This story is published in collaboration with KCET.
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As the country erupted in protest against racial and economic inequalities in June 2020, two 22-year-olds and their unborn child lost their lives in the Los Angeles neighborhood of Wilmington, California. They weren’t killed by police or by COVID-19, but the place where they died embodied those same inequalities.
The young couple, Issac Muriel and Chyna Waddle, died in a fiery crash, their small gray sedan crumpled under a three-ton big rig truck on the Pacific Coast Highway. The Wilmington stretch of that highway is not the two-lane, happy-go-lucky road that has become synonymous with California’s coast, but rather a six-lane behemoth that serves as a 24-hour artery for semi-trucks headed to and from the Port of Los Angeles on the edge of Wilmington’s industrial corridor. As Muriel and Waddle took their last breaths, to their left and right sat two refineries that spewed out a combined average of 400 pounds of toxins into the air every day that year.
Muriel and Waddle were just two of 40 residents in the small, 8.5-square-mile port community who lost their lives that month. The 55,000-person community, where 90 percent of residents are Latino and just 4 percent are white, is no stranger to tragedy. In the six years leading up to the coronavirus pandemic, an average of 272 residents died in Wilmington every year. In the last two, 390 people perished each year — an increase of 45 percent over the previous average. That dwarfs even the 30 percent jump in deaths seen across Los Angeles County over that same period.
With the country approaching 1 million lives lost to COVID-19, Americans have been offered little time to grieve and process the death around us. A close look at Wilmington, a place contending with many overlapping issues contributing to premature death, shows that the pandemic’s true toll extends beyond deaths narrowly attributed to COVID-19. It can also help prevent similar loss in the future.
Wilmington is an oceanfront community that experiences none of the social, economic, and public health benefits typically associated with the title. To the south and west lie the more prototypical beachfront communities of San Pedro, Rancho Palos Verdes, and Palos Verdes Estates. They’re home to five-star resorts, state-protected green spaces, and even a Trump National Golf Club.
Of the city of Los Angeles’ 35 community plan areas, Wilmington has the sixth-lowest life expectancy. Residents who live just six miles away in Rancho Palos Verdes and in Palos Verdes Estates — a 15-minute drive — are expected to live seven years longer. Sometimes this reality feels hard to escape, according to Jesse Marquez, a lifelong Wilmington resident.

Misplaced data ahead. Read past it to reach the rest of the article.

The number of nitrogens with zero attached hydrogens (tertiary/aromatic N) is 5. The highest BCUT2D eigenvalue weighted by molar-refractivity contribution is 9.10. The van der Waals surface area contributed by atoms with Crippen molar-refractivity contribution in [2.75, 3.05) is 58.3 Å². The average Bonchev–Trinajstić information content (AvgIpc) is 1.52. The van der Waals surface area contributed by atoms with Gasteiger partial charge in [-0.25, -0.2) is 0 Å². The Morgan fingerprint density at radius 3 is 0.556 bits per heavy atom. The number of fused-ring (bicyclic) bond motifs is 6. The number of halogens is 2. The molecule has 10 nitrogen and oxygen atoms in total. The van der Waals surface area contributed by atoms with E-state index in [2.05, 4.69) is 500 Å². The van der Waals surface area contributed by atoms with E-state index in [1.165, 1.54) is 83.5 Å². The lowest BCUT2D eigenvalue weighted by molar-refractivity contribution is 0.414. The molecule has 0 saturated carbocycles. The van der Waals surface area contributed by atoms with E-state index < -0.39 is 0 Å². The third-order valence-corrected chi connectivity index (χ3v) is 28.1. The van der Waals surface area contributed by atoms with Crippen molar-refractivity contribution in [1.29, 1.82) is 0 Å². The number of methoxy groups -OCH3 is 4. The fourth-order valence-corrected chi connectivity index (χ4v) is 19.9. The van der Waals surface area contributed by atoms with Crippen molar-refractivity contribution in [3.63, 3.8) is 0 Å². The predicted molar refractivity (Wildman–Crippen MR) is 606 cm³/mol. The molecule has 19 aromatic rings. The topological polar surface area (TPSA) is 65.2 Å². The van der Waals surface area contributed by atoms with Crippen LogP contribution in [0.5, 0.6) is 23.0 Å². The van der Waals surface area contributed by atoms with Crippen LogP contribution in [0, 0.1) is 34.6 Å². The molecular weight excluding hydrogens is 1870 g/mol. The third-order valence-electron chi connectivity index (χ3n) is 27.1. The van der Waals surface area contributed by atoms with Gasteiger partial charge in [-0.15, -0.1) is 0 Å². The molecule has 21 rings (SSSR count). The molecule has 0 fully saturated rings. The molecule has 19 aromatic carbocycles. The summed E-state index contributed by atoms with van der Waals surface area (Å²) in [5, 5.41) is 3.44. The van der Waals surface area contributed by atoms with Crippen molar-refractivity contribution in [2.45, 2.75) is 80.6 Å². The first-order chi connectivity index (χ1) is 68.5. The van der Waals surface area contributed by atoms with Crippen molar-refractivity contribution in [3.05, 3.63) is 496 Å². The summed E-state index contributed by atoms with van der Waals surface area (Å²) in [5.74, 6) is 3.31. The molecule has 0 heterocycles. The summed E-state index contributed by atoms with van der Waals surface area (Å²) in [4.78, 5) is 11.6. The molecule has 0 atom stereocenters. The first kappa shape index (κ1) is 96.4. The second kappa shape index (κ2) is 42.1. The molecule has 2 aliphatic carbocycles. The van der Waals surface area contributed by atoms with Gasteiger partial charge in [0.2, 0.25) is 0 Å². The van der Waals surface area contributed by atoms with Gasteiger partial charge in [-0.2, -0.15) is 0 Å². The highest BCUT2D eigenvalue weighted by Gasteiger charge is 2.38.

“It may sound crazy,” Marquez, a community organizer, said, “but sometimes it does feel like sickness is in the air.”
The pandemic has only intensified this feeling. A Grist analysis of California Department of Public Health data has found that over 2020 and 2021, Wilmington experienced 236 excess deaths — the number of all-cause deaths beyond what would have been expected in a typical year, before the pandemic. Adjusted for population, Wilmington experienced roughly 430 excess deaths per 100,000 residents, a number that eclipses the population-adjusted excess deaths not only of its neighbors, but also of the state of California overall.
This is despite Wilmington’s incredibly young population, which is the fourth youngest of the county’s 264 neighborhoods. The average Wilmington resident is 17 years younger than the average resident of San Pedro, Rancho Palos Verdes, and Palos Verdes Estates — a fact one might have expected would spare the community from many of the ravages of the past two years.
Using excess death modeling, global researchers estimate that the world has seen double or even quadruple the number of deaths reported in official tallies since 2020. Excess death modeling works by comparing a year’s death count in a given population to the same population’s baseline annual death count — the average expected in a “normal” year. In doing so, it can illuminate the breadth of our current public health crises in a more thorough way than official COVID-19 tallies.
For example, according to the Los Angeles County health department’s public database, 104 Wilmington residents died with COVID-19 in 2020 and 2021 — but that accounts for just 40 percent of all excess deaths in the community over that time. Across the county, by contrast, COVID-19 accounted for nearly 75 percent of all excess deaths.
The other 130 excess deaths tell the story of a 40-percent-immigrant community that is home to 300 polluting sites and deadly levels of air pollution. It’s a story compounded by high levels of poverty, food insecurity, and lack of access to health care. According to a Grist analysis of the health department’s death data, 80 of Wilmington’s excess deaths stemmed from homicides, accidental and unintentional injuries, Alzheimer’s, liver disease, heart disease, high blood pressure, strokes, and diabetes — all of which research has shown to be exacerbated by high levels of pollution.